Julio Song wrote:
> "Left" and "right" only make sense with respect to something, and in Galois connections they are (meant to be) with respect to the given function (i.e. the function whose inverse/adjoint we are supposed to find)

Julio, I'd say you're right on. The one thing I'd add is that people often say things like "This function \\(f\\) is a left adjoint" *without* a reference to any other function, and what they mean is "There exists a function \\(g\\) such that \\(f\\) is the left adjoint of \\(g\\)." This is okay, because \\(f\\) can only be the left adjoint of at most one function, namely its right adjoint if it has one, so "being a left [or right] adjoint" is equivalent to the *property* of "having a right [or left] adjoint". So, totally free of any other context, we can say things like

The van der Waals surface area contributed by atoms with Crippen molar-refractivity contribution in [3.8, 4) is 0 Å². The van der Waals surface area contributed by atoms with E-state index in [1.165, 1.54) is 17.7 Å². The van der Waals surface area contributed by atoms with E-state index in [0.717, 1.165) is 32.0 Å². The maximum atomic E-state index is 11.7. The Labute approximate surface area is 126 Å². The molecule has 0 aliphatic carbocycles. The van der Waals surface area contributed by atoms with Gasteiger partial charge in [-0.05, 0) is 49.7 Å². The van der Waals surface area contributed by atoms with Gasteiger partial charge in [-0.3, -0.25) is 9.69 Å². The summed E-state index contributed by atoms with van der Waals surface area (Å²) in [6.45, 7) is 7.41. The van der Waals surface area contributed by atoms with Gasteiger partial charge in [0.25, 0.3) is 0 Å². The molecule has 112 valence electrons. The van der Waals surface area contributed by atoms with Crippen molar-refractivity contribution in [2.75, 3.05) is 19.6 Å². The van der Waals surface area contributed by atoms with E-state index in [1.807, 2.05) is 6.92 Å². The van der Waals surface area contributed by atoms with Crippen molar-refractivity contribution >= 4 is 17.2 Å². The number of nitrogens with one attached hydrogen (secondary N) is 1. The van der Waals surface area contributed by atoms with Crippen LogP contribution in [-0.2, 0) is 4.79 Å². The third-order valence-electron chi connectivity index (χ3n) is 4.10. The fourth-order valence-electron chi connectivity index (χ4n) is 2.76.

"The ceiling function from R to Z is a left adjoint." (It *has* a right adjoint, namely the inclusion Z to R.)


"The floor function from R to Z is a right adjoint." (The inclusion Z to R is its left adjoint.)


"The inclusion Z to R is both a left and right adjoint." (Its right adjoint is ceiling and its left adjoint is floor.)